Fort Desperate

 Sites Nearby (Union Batteries 7 & 8 - Union Assault)

(3-94) Southeast view of northeast corner from the observation tower. 1994 Port Hudson SCA Tour Guide: Determination and heroism aided by the natural terrain of Fort Desperate helped the Confederates maintain a strong defensive against Union troops. Official reports indicate that the area "Fort Desperate" was named by the Confederate soldiers who fought from within its stronghold. The name was probably coined to reflect the dire and hopeless situation in which these men found themselves. Some 292 officers and men under the command of Confederate Colonel Benjamin W. Johnson worked night and day under artillery and rifle fire to construct earthworks and secure Fort Desperate's three-quarter mile long front in preparation for the first general assault. A tower view from above the fort today shows the problems Union soldiers encountered during the siege. Due to the layout of the works, which formed a large "U" with its base facing toward the northeast, there was rarely a time when the Confederates were more than 150 yards from any point within their works. Confederate soldiers were able to concentrate on danger areas within a short time and assure that attacking troops received a maximum of small arms fire at virtually any point along the line. The courage, determination and extraordinary heroism on the part of Fort Desperate soldiers will long be remembered as a classic episode in Civil War history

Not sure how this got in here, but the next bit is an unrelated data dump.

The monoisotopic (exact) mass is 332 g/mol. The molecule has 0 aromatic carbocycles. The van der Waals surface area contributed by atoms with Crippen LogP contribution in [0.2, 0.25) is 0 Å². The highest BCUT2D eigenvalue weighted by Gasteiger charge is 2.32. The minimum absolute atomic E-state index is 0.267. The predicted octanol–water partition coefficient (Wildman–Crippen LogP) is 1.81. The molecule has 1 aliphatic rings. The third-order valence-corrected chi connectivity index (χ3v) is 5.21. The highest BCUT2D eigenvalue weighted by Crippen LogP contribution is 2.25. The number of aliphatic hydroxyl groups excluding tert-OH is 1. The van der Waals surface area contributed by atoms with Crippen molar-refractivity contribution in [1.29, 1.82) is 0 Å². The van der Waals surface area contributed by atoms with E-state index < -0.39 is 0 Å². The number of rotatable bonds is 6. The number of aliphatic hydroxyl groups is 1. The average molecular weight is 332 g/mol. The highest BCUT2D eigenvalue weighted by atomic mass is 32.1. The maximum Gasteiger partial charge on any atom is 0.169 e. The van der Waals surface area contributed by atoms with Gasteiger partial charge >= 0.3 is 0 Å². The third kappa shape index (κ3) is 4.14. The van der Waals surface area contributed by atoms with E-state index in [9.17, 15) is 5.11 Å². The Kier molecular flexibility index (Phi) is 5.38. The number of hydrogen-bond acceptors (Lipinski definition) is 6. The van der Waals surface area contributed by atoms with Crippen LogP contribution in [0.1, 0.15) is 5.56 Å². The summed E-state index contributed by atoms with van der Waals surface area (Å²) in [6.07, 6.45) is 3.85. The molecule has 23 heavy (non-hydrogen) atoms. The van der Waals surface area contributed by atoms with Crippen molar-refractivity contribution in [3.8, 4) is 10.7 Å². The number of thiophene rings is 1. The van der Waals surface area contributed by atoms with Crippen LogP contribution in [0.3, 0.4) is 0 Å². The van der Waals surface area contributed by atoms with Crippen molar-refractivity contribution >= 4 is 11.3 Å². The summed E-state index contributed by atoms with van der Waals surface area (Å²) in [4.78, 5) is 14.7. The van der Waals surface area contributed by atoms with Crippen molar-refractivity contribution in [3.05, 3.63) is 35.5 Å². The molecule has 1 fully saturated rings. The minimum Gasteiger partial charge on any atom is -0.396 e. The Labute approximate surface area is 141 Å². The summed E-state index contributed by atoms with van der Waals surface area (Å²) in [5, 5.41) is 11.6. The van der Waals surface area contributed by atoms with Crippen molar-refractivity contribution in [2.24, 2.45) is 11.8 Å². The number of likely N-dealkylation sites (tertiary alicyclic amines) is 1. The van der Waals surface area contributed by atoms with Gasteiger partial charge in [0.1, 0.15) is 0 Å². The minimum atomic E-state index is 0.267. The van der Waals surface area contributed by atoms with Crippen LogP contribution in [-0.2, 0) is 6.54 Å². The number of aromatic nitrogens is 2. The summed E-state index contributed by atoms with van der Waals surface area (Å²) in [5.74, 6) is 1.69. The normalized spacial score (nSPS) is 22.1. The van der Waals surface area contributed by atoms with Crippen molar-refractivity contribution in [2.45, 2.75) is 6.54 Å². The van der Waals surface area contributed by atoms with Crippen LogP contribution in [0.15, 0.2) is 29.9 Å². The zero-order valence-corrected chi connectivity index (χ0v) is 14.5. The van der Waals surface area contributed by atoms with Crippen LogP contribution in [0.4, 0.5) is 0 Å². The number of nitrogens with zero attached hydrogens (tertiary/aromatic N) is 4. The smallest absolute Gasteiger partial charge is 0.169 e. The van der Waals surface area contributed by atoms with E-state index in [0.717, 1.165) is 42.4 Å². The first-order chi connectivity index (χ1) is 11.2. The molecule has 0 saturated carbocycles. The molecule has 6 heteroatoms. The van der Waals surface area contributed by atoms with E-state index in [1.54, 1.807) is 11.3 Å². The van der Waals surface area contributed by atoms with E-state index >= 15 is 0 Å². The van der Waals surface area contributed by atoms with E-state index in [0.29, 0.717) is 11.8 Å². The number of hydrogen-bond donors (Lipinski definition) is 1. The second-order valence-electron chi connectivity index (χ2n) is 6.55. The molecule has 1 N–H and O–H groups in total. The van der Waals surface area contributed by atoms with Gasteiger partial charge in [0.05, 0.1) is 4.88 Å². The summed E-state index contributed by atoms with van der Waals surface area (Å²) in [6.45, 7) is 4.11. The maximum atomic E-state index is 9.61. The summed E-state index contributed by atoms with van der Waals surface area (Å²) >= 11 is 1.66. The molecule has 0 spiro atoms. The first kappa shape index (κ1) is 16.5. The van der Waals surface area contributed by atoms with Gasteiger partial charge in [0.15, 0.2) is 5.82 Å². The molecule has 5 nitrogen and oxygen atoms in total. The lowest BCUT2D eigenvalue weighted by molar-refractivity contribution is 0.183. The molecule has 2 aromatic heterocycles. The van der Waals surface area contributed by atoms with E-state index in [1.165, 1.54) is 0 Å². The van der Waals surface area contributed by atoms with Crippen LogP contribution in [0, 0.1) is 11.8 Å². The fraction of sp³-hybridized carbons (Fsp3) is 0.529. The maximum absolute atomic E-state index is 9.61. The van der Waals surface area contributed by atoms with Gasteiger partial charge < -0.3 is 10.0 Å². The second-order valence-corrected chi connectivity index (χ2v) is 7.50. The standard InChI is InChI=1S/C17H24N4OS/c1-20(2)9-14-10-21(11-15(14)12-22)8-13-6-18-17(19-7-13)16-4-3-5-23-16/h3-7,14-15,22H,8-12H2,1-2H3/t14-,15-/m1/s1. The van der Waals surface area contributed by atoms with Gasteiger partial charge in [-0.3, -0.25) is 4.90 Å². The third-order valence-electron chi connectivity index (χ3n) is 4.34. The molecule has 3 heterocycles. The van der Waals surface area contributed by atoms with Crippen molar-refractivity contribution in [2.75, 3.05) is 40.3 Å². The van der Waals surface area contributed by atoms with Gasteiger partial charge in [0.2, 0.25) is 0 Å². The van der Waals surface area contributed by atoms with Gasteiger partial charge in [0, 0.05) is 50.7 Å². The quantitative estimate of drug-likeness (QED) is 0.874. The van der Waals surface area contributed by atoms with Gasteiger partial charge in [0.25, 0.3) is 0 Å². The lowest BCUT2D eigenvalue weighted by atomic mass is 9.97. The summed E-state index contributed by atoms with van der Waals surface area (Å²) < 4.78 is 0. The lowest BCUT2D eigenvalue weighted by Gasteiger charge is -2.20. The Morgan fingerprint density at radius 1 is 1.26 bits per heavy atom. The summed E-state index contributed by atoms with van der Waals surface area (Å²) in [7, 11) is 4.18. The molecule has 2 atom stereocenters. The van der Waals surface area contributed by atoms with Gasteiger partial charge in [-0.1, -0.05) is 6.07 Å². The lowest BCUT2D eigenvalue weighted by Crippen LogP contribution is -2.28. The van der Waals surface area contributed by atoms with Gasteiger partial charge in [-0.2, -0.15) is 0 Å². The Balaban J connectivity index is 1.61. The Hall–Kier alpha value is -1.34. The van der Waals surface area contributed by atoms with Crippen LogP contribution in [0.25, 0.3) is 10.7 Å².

(3-94) Southwest view of north wall near the observation tower

(3-94) South view of north wall near the observation tower

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